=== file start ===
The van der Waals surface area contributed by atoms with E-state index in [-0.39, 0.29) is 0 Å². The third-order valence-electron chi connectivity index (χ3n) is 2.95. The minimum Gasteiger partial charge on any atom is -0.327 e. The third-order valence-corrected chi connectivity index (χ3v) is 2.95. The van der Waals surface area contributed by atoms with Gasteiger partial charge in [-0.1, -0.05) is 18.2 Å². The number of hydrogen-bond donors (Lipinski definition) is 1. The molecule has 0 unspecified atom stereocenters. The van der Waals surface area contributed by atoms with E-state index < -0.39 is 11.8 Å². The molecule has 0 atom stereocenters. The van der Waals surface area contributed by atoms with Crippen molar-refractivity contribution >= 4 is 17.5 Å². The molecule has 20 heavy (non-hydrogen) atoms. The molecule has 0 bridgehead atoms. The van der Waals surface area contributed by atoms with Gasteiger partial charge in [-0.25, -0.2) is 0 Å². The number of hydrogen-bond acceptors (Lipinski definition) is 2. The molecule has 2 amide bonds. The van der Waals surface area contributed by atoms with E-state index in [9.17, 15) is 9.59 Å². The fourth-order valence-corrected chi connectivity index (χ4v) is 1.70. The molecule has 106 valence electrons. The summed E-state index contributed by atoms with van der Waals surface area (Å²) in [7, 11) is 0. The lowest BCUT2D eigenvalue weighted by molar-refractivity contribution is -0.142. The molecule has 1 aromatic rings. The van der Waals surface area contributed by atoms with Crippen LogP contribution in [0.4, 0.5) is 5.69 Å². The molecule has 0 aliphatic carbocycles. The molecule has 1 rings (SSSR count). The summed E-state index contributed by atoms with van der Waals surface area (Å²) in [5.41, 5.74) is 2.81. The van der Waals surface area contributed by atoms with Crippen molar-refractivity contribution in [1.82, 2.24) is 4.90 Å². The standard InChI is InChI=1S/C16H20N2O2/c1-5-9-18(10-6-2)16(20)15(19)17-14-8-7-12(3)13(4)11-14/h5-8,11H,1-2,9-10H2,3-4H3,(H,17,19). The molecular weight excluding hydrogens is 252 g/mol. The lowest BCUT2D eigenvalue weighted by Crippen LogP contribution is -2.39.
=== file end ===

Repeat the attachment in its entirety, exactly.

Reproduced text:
The van der Waals surface area contributed by atoms with E-state index in [-0.39, 0.29) is 0 Å². The third-order valence-electron chi connectivity index (χ3n) is 2.95. The minimum Gasteiger partial charge on any atom is -0.327 e. The third-order valence-corrected chi connectivity index (χ3v) is 2.95. The van der Waals surface area contributed by atoms with Gasteiger partial charge in [-0.1, -0.05) is 18.2 Å². The number of hydrogen-bond donors (Lipinski definition) is 1. The molecule has 0 unspecified atom stereocenters. The van der Waals surface area contributed by atoms with E-state index < -0.39 is 11.8 Å². The molecule has 0 atom stereocenters. The van der Waals surface area contributed by atoms with Crippen molar-refractivity contribution >= 4 is 17.5 Å². The molecule has 20 heavy (non-hydrogen) atoms. The molecule has 0 bridgehead atoms. The van der Waals surface area contributed by atoms with Gasteiger partial charge in [-0.25, -0.2) is 0 Å². The number of hydrogen-bond acceptors (Lipinski definition) is 2. The molecule has 2 amide bonds. The van der Waals surface area contributed by atoms with E-state index in [9.17, 15) is 9.59 Å². The fourth-order valence-corrected chi connectivity index (χ4v) is 1.70. The molecule has 106 valence electrons. The summed E-state index contributed by atoms with van der Waals surface area (Å²) in [7, 11) is 0. The lowest BCUT2D eigenvalue weighted by molar-refractivity contribution is -0.142. The molecule has 1 aromatic rings. The van der Waals surface area contributed by atoms with Crippen LogP contribution in [0.4, 0.5) is 5.69 Å². The molecule has 0 aliphatic carbocycles. The molecule has 1 rings (SSSR count). The summed E-state index contributed by atoms with van der Waals surface area (Å²) in [5.41, 5.74) is 2.81. The van der Waals surface area contributed by atoms with Crippen molar-refractivity contribution in [1.82, 2.24) is 4.90 Å². The standard InChI is InChI=1S/C16H20N2O2/c1-5-9-18(10-6-2)16(20)15(19)17-14-8-7-12(3)13(4)11-14/h5-8,11H,1-2,9-10H2,3-4H3,(H,17,19). The molecular weight excluding hydrogens is 252 g/mol. The lowest BCUT2D eigenvalue weighted by Crippen LogP contribution is -2.39.